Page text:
Every morning she puts in time and effort to pick out a proper outfit, style her hair and apply makeup which is not too gaudy, but perks up her features. Looking neat and sharp is not enough, as she should look nice too. Which means the eyebrows must be primed, nails manicured and hair and makeup on the spot, as should be her clothes. Who is she? She is every working woman across this world, who gets policed to “look nice” often by her own female colleagues. Seldom do I see corporate women step into office in a bun which is functional and neat, yet unattractive. It is never a bad or frizzy hair day for them and that is just the start to the dressing norms which women bear if they have to be taken seriously.
- Dress codes at worplaces either police women or objectify them.
- Either way, these heavily gendered codes are sexist.
- Asking women to dress nicely and look fit gives weightage to appearance over calibre.
- Are firms taking the easy way out by telling women to dress well, but not provocatively, to curb incidences of sexual harassment?
Seldom do I see corporate women step into office in a bun which is functional and neat yet unattractive. It is never a bad or frizzy hair day for them and that is just the start to the dressing norms which women bear if they have to be taken seriously.
First things first, this doesn’t mean that there is no pressure on men to look prim and smart. Looks sell, and looking sharp and smart sells you as an efficient and bright person who has a promising future. But for women, dressing nicely isn’t just about looking sharp, it is about walking the tight rope of looking the part, all the while putting up clear signs to ward of unwanted male attention, but also not coming across as too masculine. After all, if men don’t take you seriously or you face unwanted sexual advances from your colleagues, then clearly you are doing something wrong. Who could dare to question their gaze, even in the 21st century?
HuffPost recently published excerpts from a presentation given during a leadership and empowerment seminar for women by a leading accounting firm. The presentation from last year advised women to wear clothing that flatters and compliments their body type, although short skirts were frowned on. “Sexuality scrambles the mind,” claimed the presentation, while also suggesting that women should look healthy and fit, with a “good haircut” and “manicured nails.”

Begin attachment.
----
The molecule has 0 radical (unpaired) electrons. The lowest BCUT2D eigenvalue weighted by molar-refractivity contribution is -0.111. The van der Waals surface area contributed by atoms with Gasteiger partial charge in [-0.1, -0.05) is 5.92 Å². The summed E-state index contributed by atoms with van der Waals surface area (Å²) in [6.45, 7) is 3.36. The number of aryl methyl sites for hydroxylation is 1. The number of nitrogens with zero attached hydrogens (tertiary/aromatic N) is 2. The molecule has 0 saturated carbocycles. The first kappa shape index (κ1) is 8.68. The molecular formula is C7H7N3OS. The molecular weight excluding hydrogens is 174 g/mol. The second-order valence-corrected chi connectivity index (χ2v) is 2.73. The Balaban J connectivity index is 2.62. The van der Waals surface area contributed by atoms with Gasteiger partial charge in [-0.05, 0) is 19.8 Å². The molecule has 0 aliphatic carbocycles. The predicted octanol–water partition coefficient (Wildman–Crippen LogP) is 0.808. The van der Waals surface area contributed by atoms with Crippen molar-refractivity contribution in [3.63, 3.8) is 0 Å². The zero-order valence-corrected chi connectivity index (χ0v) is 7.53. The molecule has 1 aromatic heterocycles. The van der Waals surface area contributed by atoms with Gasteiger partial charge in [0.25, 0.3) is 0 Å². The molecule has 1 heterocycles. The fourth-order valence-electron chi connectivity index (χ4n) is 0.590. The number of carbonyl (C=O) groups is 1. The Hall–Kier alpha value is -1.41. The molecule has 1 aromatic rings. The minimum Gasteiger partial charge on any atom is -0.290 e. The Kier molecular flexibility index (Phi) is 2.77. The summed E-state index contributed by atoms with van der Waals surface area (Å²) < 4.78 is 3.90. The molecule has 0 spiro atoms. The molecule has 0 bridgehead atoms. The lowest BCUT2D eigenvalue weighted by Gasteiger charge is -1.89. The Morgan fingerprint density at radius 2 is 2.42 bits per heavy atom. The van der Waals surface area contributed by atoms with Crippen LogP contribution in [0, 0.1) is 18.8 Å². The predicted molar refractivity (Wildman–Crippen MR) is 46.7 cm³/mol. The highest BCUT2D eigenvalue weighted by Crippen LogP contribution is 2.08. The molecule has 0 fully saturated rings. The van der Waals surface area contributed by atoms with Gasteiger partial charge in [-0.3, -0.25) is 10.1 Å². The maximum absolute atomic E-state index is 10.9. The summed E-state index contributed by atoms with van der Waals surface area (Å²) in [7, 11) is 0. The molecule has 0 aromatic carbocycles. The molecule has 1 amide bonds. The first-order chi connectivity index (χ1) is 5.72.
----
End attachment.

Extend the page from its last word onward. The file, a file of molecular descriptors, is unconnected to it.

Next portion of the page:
Can you imagine a presentation telling men to dress as per their body type? Or to wear flattering clothes, that didn’t “scramble” the signals they give out? Does anyone check male executives’ nails everyday when they step in to work? Are overweight male executives shamed for their body weight, or advised that they look fit? These gendered directives aren’t just sexist, they also subtly try to put the accountability of sexual harassment at workspace on women. What else does “sexuality scrambles the mind” mean, if not “if you wore a short skirt or loud makeup, then you were asking for it.”
We refuse to demand a change in the male gaze. Why? Is it beyond redemption? Have we already given up on them, or are we reluctant to discipline the favoured gender which grew up entitled?
Though is one surprised that yet again it is women who must bear the burden of policing which is guised as a measure to keep them safe and to project their conduct as professional? We refuse to demand a change in the male gaze. Why? Is it beyond redemption? Have we already given up on them, or are we reluctant to discipline the favoured gender which grew up entitled? Or are we just taking the easy way out as it is less complicated to police women than to hold men accountable?
In March this year, Japanense women launched the #KuToo movement to fight the compulsion of wearing heels at work. A couple of years ago, it may have come across as a seemingly harmless dress code, but in a post #MeToo era one cannot help but question the dress codes dumped on women guising either policing of objectification. Both intentions keep women from being taken seriously at work, dehumanises them, pinning their prospects to what they wear or what they don’t.
This needs to change, but for that to happen women need to themselves stop being judgemental about how their female colleagues present themselves at workplace. Wearing makeup or not, manicuring your nails or not, styling your hair or otherwise, these are all personal choices that say nothing about a person’s capabilities, so let us stop making a correlation where there isn’t one.
Yamini Pustake Bhalerao is a writer with the SheThePeople team, in the Opinions section. The views expressed are the author’s own.
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